"Splice" has a pretty good pedigree for a horror film. The movie stars Academy Award winner Adrien Brody and the well-thought of Sarah Polley as a pair of geneticists who splice together human DNA with several animals and create a monster. Beyond the talent in front of the camera, "Splice" had the distinction of premiering at the 2010 Sundance film festival as part of "Park City at Midnight." Blast got a chance to sit down with the film’s director and main creative force, Vincenzo Natali in Boston recently and we asked him about the long development process, how you create a memorable movie monster and the challenges of defying the expectations most people have for a horror film.
BLAST: I read that "Splice" was eight years in the making. What took so long to get the film made?
VINCENZO NATALI: It was a number of things. Actually it was more than eight years. It was more like 12. I almost made the film in 2000 and it didn’t work out. There were several reasons it didn’t. The main one being that the real-world technology — genetic engineering — just wasn’t part of the popular consciousness. In a way I had to wait for the real science to catch up to my fiction before people would want to see this movie. Also the film tech has evolved a lot in ten years. I was able to make "Splice" much cheaper and more effectively than I would have been in able to in 2000. Then there is just dumb luck or serendipity. Getting the right people involved at the right time. It was a lot of work getting this movie made. There are aspects to the story that are a bit dangerous or a bit frightening for Hollywood studios. Going the independent route was the only way to make it really work.
BLAST: What about genetic engineering and the scientific world appealed to you as a setting?
VN: A whole bunch of things really. Once you dip your toe in that world, it is really captivating. Life is really strange when you look at it at that level. It is just a fascinating subject.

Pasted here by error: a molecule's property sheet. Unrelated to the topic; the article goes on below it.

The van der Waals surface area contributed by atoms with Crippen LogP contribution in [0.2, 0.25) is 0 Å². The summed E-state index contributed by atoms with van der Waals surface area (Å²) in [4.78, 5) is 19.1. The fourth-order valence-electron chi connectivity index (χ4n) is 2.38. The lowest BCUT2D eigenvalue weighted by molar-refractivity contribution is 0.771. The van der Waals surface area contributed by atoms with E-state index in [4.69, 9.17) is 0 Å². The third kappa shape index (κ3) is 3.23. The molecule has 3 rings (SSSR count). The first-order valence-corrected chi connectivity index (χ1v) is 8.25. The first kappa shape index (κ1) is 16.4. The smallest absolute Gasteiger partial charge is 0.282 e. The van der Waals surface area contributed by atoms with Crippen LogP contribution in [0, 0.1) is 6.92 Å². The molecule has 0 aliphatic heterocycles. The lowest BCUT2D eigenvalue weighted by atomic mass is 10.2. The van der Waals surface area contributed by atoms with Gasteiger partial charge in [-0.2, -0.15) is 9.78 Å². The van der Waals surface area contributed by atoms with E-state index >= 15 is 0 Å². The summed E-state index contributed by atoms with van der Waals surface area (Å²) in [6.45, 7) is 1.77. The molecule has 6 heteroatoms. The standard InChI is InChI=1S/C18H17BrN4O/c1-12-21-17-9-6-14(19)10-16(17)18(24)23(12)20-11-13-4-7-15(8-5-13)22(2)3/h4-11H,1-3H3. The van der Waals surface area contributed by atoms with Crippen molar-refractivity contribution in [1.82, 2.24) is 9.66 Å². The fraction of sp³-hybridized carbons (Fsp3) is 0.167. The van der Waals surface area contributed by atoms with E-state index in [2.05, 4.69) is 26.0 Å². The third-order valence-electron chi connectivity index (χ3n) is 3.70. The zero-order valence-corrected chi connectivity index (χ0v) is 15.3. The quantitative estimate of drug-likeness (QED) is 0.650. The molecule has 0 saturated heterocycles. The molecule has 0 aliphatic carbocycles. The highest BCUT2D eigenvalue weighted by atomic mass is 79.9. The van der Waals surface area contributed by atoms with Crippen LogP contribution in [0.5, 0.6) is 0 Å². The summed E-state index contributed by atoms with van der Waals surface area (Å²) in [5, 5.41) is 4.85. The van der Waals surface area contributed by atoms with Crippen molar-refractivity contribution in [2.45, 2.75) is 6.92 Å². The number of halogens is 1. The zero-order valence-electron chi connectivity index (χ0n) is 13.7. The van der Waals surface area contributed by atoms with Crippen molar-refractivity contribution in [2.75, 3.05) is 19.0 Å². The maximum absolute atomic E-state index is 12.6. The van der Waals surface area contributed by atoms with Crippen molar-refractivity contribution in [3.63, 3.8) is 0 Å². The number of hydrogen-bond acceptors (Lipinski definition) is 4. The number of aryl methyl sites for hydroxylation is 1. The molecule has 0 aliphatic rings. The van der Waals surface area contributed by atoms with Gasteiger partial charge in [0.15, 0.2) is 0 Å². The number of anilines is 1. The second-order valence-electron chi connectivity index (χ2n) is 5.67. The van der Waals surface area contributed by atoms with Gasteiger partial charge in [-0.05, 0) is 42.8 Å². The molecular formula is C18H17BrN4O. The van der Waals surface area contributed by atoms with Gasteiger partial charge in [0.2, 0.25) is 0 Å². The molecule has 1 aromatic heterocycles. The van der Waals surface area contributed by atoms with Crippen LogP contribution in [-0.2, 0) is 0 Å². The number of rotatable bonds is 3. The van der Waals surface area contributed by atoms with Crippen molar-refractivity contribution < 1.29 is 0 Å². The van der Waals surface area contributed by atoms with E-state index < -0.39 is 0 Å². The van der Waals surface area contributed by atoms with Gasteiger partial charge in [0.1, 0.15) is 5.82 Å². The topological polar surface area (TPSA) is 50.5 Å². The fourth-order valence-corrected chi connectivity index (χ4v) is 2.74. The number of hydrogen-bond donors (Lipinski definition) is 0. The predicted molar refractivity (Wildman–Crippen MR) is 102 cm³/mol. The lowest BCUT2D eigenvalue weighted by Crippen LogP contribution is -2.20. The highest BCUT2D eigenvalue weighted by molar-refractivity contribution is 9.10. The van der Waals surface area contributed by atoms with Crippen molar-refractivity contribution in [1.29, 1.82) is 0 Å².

I am a huge fan of creature movies. In a way this is a love letter to creature films. The thought that is so fascinating to me is that things that have only been imagined for thousands of years could actually come into existence, courtesy of new technology, was really an extraordinary prospect. I was seduced by the whole thing. I was kind of shocked actually that no one has made a film like "Splice" yet. It just seemed so obvious to me. I kept waiting with dread that I would wake of one day and read that someone was doing a similar project. Thankfully for me they didn’t.
BLAST: Clive and Elsa (Adrien Brody and Sarah Polley) feel like very real, genuine scientists. How much research did you do in constructing the characters?
VN: When I went to visit these labs, the median age was around 30, so people are pretty young at the labs and they are not the clich©d image of scientists. They aren’t wearing pocket protectors or horned-rimmed glasses or anything like that. They are pretty hip. I thought that made sense for Clive and Elsa and I thought that would make them more relatable as characters and humanize them. On one of my tours I met a guy who became a consultant on the film and he was wearing a shirt that said "Born to clone" and I was like wow. It was like a case of life imitating art or at least it confirmed some of the things that we had put in the script that I wasn’t sure about. I made some connections about these kinds of people that had proven to be real.
BLAST: Clive and Elsa are both very complex characters and could easily exist outside a monster movie. Did you start with the characters or the monster?
VN: The reason d’ªtre was to splice a creature film with a relationship story. I half joking call it my family film. And it is, though a really odd one. So yes it was always about the characters. And that is why I needed to get great actors. There were some fairly complex emotions being dealt with, especially for a horror film.
BLAST: There is a clear focus on the characters in the film. Why was it so important to make Clive and Elsa more realistic than the characters you usually see in horror films?
VN: I mean otherwise it would be just another Frankenstein movie. It’s not that Frankenstein doesn’t have well-developed characters, but I thought that the thing that was going to propel the Frankenstein myth into the 21st century was to make it a love triangle. And also I wanted to make Elsa the protagonist and to make it a mother-daughter story and more female-centric.
BLAST: How long did it take to conceive and flesh out your movie monster Dren?